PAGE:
Review – Pokémon Scarlet
The release of a new Pokémon generation is always exciting. The months preceding said game’s released are always filled to the brim with trailers, theories, massive expectations. The moment I found out that Pokémon Scarlet (the one I reviewed) and Violet were going to be set in a region analogous to the Iberian Peninsula, I even made an article with some designs based on cultural and biological elements from that region that could become some neat pokémon designs. I even got like five or so right! But new designs weren’t what we were the most excited about. It was the fact that Pokémon Scarlet and Violet were going to be the first truly open world Pokémon games in the franchise’s history. Exciting, but worrisome at the same time.
The reason for said worries? Two words: Game Freak. Yes, they are responsible for one of the most revolutionary games of all time, arguably the reason Westerners are patient enough to play JRPGs these days, but they are not great developers in the TECHNICAL sense of the word. Pokémon games have never had to push visual and technological boundaries. They have never needed to expand in size and scope. When they did, with a game such as Legends: Arceus, results were indeed great, but at the cost of hideous visuals. Bear in mind that Arceus was a pseudo-open world game, like a Monster Hunter title. Scarlet and Violet were going to be the Breath of the Wild of the franchise, on the other hand.
Pokémon Scarlet feels like a wish granted by a monkey’s paw, or should I say, a Mankey’s paw. There are lots of fantastic improvements to the franchise’s formula, but they all came at the cost of something else. Be it technical, design-wise, performance-wise, this is easily the most divisive generation I have played. It doesn’t mean it’s my least favorite (the Alola games still take the cake, and Sword/Shield haven’t aged as well), but it’s the one I have had the most issues with. This time around, most of them stemming from how ugly and unpolished the game is as a whole.
Let’s start off with the obvious: this is one of the, if not the ugliest first-party game available on the Switch. I commend the fact the Paldea region is immense, with a crapton to do, but at what cost? A game that looks uglier than most GameCube titles (let’s not even mention the fact that the GameCube Pokémon game, Colosseum, looked awesome for the time) and runs disgracefully. The framerate is already a meme at this point, and with good reason: it’s bad. In docked mode, expect inconsistent 15 to 30 frames per second at random, with terrible framerate pacing. In portable, things are mitigated a bit, but are still noticeable.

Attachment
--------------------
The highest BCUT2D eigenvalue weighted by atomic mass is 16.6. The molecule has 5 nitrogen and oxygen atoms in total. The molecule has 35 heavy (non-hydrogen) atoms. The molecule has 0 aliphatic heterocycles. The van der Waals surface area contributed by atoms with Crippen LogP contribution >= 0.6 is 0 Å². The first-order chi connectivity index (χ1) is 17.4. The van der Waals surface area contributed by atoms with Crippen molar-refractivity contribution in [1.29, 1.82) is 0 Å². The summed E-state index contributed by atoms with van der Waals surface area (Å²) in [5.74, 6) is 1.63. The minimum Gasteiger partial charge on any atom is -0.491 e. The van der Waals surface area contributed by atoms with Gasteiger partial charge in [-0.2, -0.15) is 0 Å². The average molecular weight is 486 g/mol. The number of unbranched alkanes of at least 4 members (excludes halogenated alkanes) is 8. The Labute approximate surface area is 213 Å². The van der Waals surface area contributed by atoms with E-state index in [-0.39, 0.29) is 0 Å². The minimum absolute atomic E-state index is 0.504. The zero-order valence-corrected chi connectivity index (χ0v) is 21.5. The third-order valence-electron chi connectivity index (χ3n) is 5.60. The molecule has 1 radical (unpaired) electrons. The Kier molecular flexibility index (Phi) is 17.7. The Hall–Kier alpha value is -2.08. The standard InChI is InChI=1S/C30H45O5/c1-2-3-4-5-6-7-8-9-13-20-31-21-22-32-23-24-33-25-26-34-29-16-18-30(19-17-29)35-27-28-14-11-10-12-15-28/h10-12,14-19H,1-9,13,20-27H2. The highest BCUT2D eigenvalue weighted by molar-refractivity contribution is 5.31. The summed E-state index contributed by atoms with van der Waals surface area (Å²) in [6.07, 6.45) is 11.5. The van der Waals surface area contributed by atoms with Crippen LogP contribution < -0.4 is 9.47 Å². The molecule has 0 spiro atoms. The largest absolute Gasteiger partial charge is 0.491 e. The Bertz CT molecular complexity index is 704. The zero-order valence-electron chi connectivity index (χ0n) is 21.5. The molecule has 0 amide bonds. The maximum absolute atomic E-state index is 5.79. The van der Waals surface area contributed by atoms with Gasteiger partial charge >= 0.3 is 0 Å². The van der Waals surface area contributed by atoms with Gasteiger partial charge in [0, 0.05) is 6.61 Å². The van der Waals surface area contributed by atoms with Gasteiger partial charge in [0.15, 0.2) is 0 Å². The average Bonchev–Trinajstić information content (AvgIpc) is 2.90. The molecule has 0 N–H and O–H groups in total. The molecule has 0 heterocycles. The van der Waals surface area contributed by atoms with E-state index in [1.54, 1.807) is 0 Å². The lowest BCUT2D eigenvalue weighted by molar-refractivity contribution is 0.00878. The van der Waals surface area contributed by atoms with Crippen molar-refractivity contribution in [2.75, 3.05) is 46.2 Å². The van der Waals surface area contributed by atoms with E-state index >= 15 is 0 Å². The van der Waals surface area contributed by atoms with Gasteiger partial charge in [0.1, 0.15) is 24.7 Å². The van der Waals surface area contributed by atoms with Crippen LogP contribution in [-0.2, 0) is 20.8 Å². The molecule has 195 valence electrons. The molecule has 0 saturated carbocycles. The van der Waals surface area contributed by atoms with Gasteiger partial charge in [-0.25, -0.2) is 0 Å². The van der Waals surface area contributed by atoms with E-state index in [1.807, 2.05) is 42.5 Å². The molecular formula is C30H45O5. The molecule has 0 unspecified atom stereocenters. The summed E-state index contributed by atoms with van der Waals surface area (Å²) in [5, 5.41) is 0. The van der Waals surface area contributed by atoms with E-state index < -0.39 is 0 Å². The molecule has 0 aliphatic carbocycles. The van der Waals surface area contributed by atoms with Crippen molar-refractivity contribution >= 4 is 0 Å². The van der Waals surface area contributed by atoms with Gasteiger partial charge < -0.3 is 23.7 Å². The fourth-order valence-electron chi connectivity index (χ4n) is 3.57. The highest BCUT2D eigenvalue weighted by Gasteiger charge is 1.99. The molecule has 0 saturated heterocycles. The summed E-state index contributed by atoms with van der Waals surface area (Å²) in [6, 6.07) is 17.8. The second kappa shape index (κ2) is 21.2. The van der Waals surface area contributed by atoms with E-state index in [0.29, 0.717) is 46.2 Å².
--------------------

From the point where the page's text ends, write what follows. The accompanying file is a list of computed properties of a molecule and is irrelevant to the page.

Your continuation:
It hurts because we are both getting an ugly game and an unstable game. Arceus wasn’t a looker, far from it, but it ran incredibly well. It was a caveat worth having. In Scarlet, we are not getting anything good out of it. Even though the brand new designs are great (more on that later), there is very little in Scarlet and Violet that can be considered “good looking”. The battle animations have been reduced to wet farts of special effects, lacking the pizazz the series has always been known for. NPCs have, and I am not joking, like four frames of animations, looking more robotic than a Porygon. And the world itself, while colorful, looks like what happens when you try to run The Witcher 3 on a Windows XP computer.
With that said, this might actually be the first Pokémon generation- possibly since Black and White- where I actually liked the majority of the new monsters included in the roster. Highlights include Armarouge (essentially a Mega Man villain boasting a hardcore Fire/Psychic typing), Houndstone (a literal skeleton Portuguese Water Dog with an insane exclusive move), Quaquaval (a samba dancer), Skeledirge (a mix between a Day of the Dead skull, a Parc Güell lizard, a fire crocodile, and a ghost), and Kingambit (a new evolution for Bisharp, essentially a Sekiro boss). There is variety, both in looks and strategies. Speaking of…
The brand new gameplay gimmick in Scarlet and Violet is being to “terastalize” your pokémon. Once per battle, you can throw a special orb onto your pokémon, allowing it to completely change its type to something else, its “hidden” tera-type. In essence, it’s the substitute to Hidden Power, but changing your monster’s type as a whole in the process. It’s not a game changer, but I feel it’s a lot less intrusive and way more interesting than the dumb Z-Moves or Gigantamax forms from previous games. It’s also not relying on nostalgia, something that plagued Gigantamaxing and Mega forms. Scarlet isn’t trying to pander to old-school fans so desperately this time around, and I honestly feel this is one of its main highlights. There are new evolutions of older pokémon like Girafarig, Primeape, and Dunsparce, but the game is very much trying to be its own thing.
It also tries to be its own thing with its open-ended gameplay. Well, sort of. There is still a beginning, a middle, and an end to the game’s main story, with the open-ended part being the middle, which takes about 90% of the total runtime. At first, there is a very boring tutorial section. Once you reach the Naranja Academy (the big boarding school designed after the Sagrada Familia cathedral), you are told to explore the world as part of your curriculum (odd, but let’s not get into details, at least kids go to school in Paldea). This is when you’re given three main quests to complete, in any given order.